https://www.readbyqxmd.com/read/28049557/dynamical-modeling-of-liver-aquaporin-9-expression-and-glycerol-permeability-in-hepatic-glucose-metabolism
#11
Patrizia Gena, Nicoletta Del Buono, Marcello D'Abbicco, Maria Mastrodonato, Marco Berardi, Maria Svelto, Luciano Lopez, Giuseppe Calamita
Liver is crucial in the homeostasis of glycerol, an important metabolic intermediate. Plasma glycerol is imported by hepatocytes mainly through Aquaporin-9 (AQP9), an aquaglyceroporin channel negatively regulated by insulin in rodents. AQP9 is of critical importance in glycerol metabolism since hepatic glycerol utilization is rate-limited at the hepatocyte membrane permeation step. Glycerol kinase catalyzes the initial step for the conversion of the imported glycerol into glycerol-3-phosphate, a major substrate for de novo synthesis of glucose (gluconeogenesis) and/or triacyglycerols (lipogenesis)...
January 2017: European Journal of Cell Biology
https://www.readbyqxmd.com/read/28017376/myogenic-potential-of-mouse-embryonic-stem-cells-lacking-functional-pax7-tested-in-vitro-by-5-azacitidine-treatment-and-in-vivo-in-regenerating-skeletal-muscle
#12
Anita Helinska, Maciej Krupa, Karolina Archacka, Areta M Czerwinska, Wladyslawa Streminska, Katarzyna Janczyk-Ilach, Maria A Ciemerych, Iwona Grabowska
Regeneration of skeletal muscle relies on the presence of satellite cells. Satellite cells deficiency accompanying some degenerative diseases is the reason for the search for the "replacement cells" that can be used in the muscle therapies. Due to their unique properties embryonic stem cells (ESCs), as well as myogenic cells derived from them, are considered as a promising source of therapeutic cells. Among the factors crucial for the specification of myogenic precursor cells is Pax7 that sustains proper function of satellite cells...
January 2017: European Journal of Cell Biology
https://www.readbyqxmd.com/read/27988106/external-factors-influencing-mesenchymal-stem-cell-fate-in-vitro
#13
REVIEW
Sajjad Sisakhtnezhad, Elham Alimoradi, Hassan Akrami
Mesenchymal stem cells (MSCs) have extensive potentials, which make them attractive candidates for the developmental biology, drug discovery and regenerative medicine. However, the use of MSCs is limited by their scarceness in tissues and in culture conditions. They also exhibit various degrees of potency which subsequently influencing their applications. Nowadays, questions remain about how self-renewal and differentiation of MSCs can be controlled in vitro and in vivo, how they will behave and migrate to the right place and how they modulate the immune system...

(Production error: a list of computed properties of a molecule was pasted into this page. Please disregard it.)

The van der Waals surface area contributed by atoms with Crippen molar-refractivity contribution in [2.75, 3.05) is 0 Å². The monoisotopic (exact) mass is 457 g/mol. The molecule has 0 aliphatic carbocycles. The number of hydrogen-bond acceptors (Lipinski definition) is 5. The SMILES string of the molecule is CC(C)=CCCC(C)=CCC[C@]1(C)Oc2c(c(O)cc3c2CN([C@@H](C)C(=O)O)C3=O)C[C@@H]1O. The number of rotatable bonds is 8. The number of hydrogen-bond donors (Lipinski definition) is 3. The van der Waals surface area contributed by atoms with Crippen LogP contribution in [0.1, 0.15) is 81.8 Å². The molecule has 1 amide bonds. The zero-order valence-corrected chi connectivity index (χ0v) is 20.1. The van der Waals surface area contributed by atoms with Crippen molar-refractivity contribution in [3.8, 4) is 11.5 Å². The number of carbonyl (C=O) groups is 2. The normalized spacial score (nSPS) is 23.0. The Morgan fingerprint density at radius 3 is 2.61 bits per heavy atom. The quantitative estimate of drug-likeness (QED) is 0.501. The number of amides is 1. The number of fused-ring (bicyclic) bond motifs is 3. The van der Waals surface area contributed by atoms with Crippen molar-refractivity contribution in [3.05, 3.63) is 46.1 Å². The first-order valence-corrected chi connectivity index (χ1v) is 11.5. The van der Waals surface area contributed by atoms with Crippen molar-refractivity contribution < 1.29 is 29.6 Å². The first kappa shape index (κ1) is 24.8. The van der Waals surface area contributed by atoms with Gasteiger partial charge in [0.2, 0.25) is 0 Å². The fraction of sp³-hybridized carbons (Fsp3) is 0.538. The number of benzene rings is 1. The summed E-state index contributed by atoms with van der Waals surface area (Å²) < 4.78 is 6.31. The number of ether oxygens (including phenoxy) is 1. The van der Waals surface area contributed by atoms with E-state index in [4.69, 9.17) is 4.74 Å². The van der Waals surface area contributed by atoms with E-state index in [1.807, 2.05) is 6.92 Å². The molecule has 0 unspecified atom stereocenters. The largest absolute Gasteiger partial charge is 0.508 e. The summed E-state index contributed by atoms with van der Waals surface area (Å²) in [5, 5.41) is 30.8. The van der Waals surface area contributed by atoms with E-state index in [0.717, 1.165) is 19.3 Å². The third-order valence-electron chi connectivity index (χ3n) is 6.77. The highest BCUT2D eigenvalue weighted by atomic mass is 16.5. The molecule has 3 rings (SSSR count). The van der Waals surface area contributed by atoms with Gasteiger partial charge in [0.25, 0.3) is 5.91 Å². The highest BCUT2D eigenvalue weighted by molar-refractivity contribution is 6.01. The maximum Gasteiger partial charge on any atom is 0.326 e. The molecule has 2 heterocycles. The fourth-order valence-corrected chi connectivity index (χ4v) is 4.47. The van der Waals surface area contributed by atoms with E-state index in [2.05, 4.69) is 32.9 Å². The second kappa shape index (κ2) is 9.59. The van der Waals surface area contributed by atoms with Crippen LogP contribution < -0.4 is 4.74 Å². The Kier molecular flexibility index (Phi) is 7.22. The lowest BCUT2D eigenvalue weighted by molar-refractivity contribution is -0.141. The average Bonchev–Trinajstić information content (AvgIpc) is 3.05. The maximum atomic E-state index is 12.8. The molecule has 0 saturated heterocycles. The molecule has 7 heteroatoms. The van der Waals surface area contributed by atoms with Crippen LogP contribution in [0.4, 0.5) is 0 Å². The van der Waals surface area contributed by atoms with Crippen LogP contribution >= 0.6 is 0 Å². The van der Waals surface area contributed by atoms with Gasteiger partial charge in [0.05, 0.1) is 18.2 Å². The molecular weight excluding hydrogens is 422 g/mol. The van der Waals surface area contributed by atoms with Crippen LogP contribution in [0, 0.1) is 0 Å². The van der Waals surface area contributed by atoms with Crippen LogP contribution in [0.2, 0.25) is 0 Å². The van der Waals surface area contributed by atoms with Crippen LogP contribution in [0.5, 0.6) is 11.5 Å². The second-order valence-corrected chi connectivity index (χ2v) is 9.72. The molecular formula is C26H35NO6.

January 2017: European Journal of Cell Biology
https://www.readbyqxmd.com/read/27939274/helional-induced-activation-of-human-olfactory-receptor-2j3-promotes-apoptosis-and-inhibits-proliferation-in-a-non-small-cell-lung-cancer-cell-line
#14
Benjamin Kalbe, Viola Maria Schulz, Marian Schlimm, Stathis Philippou, Nikolina Jovancevic, Fabian Jansen, Paul Scholz, Hermann Lübbert, Marvin Jarocki, Andreas Faissner, Erich Hecker, Sophie Veitinger, Teresa Tsai, Sabrina Osterloh, Hanns Hatt
Studies within the last decade have localized the functional expression of olfactory receptors (ORs) to cells outside of the olfactory epithelium. In human hepatocarcinoma and prostate cancer cells, the activation of ORs by odors modulates elementary physiological processes and leads to an inhibitory effect on proliferation. Cells of the respiratory tract are in direct contact with the surrounding air, in which a myriad of volatile molecules, especially odors, are present. Non-small-cell lung cancer (NSCLC) has a high prevalence, a high mortality rate and is difficult to treat...
January 2017: European Journal of Cell Biology
https://www.readbyqxmd.com/read/27919433/sodc-modulates-ras-and-pkb-signaling-in-dictyostelium
#15
Boris Castillo, Seon-Hee Kim, Mujataba Sharief, Tong Sun, Lou W Kim
We have previously reported that the basal RasG activity is aberrantly high in cells lacking Superoxide dismutase C (SodC). Here we report that other Ras proteins such as RasC and RasD activities are not affected in sodC(-) cells and mutagenesis studies showed that the presence of the Cys(118) in the Ras proteins is essential for the superoxide-mediated activation of Ras proteins in Dictyostelium. In addition to the loss of SodC, lack of extracellular magnesium ions increased the level of intracellular superoxide and active RasG proteins...
January 2017: European Journal of Cell Biology